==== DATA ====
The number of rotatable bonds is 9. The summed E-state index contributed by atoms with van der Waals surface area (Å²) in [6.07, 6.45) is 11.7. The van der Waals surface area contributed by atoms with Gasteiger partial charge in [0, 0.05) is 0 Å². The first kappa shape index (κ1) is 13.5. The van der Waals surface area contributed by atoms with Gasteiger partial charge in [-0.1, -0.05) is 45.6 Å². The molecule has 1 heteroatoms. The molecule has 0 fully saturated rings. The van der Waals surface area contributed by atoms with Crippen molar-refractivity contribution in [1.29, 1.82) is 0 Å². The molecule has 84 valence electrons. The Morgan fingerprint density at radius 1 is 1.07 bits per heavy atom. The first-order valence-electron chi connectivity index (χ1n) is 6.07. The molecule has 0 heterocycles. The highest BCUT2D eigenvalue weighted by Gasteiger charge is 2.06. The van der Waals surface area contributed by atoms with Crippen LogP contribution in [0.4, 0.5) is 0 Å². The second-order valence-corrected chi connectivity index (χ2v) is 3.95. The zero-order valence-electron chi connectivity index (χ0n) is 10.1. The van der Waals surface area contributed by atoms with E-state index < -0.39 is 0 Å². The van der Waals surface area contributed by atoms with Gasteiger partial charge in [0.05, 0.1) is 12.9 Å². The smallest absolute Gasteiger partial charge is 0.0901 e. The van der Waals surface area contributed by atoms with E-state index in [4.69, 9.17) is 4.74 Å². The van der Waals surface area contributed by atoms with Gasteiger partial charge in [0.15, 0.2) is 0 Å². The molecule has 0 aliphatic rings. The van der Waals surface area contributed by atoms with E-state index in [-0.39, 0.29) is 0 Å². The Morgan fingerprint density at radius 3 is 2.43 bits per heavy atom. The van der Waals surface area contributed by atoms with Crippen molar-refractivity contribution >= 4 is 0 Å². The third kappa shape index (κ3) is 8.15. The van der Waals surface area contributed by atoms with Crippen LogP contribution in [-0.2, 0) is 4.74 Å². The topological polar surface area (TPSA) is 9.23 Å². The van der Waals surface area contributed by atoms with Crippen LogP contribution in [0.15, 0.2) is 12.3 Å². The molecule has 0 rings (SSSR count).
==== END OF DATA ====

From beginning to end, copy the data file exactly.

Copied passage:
The number of rotatable bonds is 9. The summed E-state index contributed by atoms with van der Waals surface area (Å²) in [6.07, 6.45) is 11.7. The van der Waals surface area contributed by atoms with Gasteiger partial charge in [0, 0.05) is 0 Å². The first kappa shape index (κ1) is 13.5. The van der Waals surface area contributed by atoms with Gasteiger partial charge in [-0.1, -0.05) is 45.6 Å². The molecule has 1 heteroatoms. The molecule has 0 fully saturated rings. The van der Waals surface area contributed by atoms with Crippen molar-refractivity contribution in [1.29, 1.82) is 0 Å². The molecule has 84 valence electrons. The Morgan fingerprint density at radius 1 is 1.07 bits per heavy atom. The first-order valence-electron chi connectivity index (χ1n) is 6.07. The molecule has 0 heterocycles. The highest BCUT2D eigenvalue weighted by Gasteiger charge is 2.06. The van der Waals surface area contributed by atoms with Crippen LogP contribution in [0.4, 0.5) is 0 Å². The second-order valence-corrected chi connectivity index (χ2v) is 3.95. The zero-order valence-electron chi connectivity index (χ0n) is 10.1. The van der Waals surface area contributed by atoms with E-state index < -0.39 is 0 Å². The van der Waals surface area contributed by atoms with Gasteiger partial charge in [0.05, 0.1) is 12.9 Å². The smallest absolute Gasteiger partial charge is 0.0901 e. The van der Waals surface area contributed by atoms with E-state index in [4.69, 9.17) is 4.74 Å². The van der Waals surface area contributed by atoms with Gasteiger partial charge in [0.15, 0.2) is 0 Å². The molecule has 0 aliphatic rings. The van der Waals surface area contributed by atoms with E-state index in [-0.39, 0.29) is 0 Å². The Morgan fingerprint density at radius 3 is 2.43 bits per heavy atom. The van der Waals surface area contributed by atoms with Crippen molar-refractivity contribution >= 4 is 0 Å². The third kappa shape index (κ3) is 8.15. The van der Waals surface area contributed by atoms with Crippen LogP contribution in [-0.2, 0) is 4.74 Å². The topological polar surface area (TPSA) is 9.23 Å². The van der Waals surface area contributed by atoms with Crippen LogP contribution in [0.15, 0.2) is 12.3 Å². The molecule has 0 rings (SSSR count).